I’ve written an essay for Saturday’s Wall Street Journal about the history of summer movies in America. Here’s an excerpt.
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Summer is here—but there are no movies to mark its coming. With Hollywood in deep-seated disarray and America’s movie theaters still trying to figure out whether they can reopen safely, it’ll likely be at least another year before the next summer movie comes along. But how will we know it when we see it? Exactly what is a summer movie? Can it be something other than a romcom? Must it take place on or near a beach? These questions are harder to answer than you might suppose.
The composer and critic Virgil Thomson once wrote something that came to mind when I first started thinking about summer movies: “The way to write American music is simple. All you have to do is to be an American and then write any kind of music you wish.” That’s a great definition, one that emphasizes the proliferating eclecticism of American classical music. Is it possible, then, to take a similar tack in defining summer movies? Not unless you believe that “Die Hard,” “Ghostbusters” and “Speed” qualify simply because they all came out in June. No matter when it’s released, a film must be unequivocally summer-themed to qualify as a summer movie—and even that alone isn’t enough. Does Alfred Hitchcock’s “Rear Window” make the cut solely because it takes place during a big-city heat wave? Not really.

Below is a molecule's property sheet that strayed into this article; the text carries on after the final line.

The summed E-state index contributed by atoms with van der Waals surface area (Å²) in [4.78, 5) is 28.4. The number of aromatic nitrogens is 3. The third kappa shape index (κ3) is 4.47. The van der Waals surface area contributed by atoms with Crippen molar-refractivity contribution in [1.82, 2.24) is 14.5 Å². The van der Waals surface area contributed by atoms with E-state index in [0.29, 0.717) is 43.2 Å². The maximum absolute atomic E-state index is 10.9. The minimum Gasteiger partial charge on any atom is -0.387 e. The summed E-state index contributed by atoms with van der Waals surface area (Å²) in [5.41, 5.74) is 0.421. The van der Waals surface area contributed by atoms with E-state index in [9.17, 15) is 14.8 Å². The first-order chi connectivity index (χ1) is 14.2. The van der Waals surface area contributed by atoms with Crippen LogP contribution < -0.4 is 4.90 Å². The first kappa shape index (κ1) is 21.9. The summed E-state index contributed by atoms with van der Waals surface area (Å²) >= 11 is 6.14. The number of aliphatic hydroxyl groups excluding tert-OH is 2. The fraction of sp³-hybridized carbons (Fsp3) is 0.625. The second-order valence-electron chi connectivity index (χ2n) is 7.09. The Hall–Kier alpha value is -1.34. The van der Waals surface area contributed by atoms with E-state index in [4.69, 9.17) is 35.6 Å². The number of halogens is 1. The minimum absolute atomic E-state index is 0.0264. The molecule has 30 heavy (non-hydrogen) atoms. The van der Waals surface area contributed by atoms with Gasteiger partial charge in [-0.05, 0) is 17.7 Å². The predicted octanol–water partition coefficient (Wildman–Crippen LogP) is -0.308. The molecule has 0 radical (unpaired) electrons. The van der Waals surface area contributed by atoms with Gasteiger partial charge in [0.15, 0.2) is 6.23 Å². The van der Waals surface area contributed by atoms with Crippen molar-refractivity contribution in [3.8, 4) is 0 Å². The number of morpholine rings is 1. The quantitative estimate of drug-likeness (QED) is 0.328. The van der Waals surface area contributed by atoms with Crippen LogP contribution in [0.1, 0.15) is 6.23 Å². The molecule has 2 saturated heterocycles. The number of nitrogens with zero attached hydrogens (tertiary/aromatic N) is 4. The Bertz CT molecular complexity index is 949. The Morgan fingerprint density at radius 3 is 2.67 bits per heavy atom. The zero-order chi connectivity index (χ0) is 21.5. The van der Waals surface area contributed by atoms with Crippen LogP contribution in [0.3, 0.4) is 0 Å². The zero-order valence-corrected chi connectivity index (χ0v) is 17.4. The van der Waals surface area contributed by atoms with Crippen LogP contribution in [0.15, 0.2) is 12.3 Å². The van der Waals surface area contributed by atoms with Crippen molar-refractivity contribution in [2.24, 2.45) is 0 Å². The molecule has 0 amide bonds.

It’s more obviously tempting to say that summer movies are always comedies of one kind or another. This comes closer to the truth, though there is no shortage of exceptions….
* * *Read the whole thing here.
The original theatrical trailer for Steven Spielberg’s Jaws: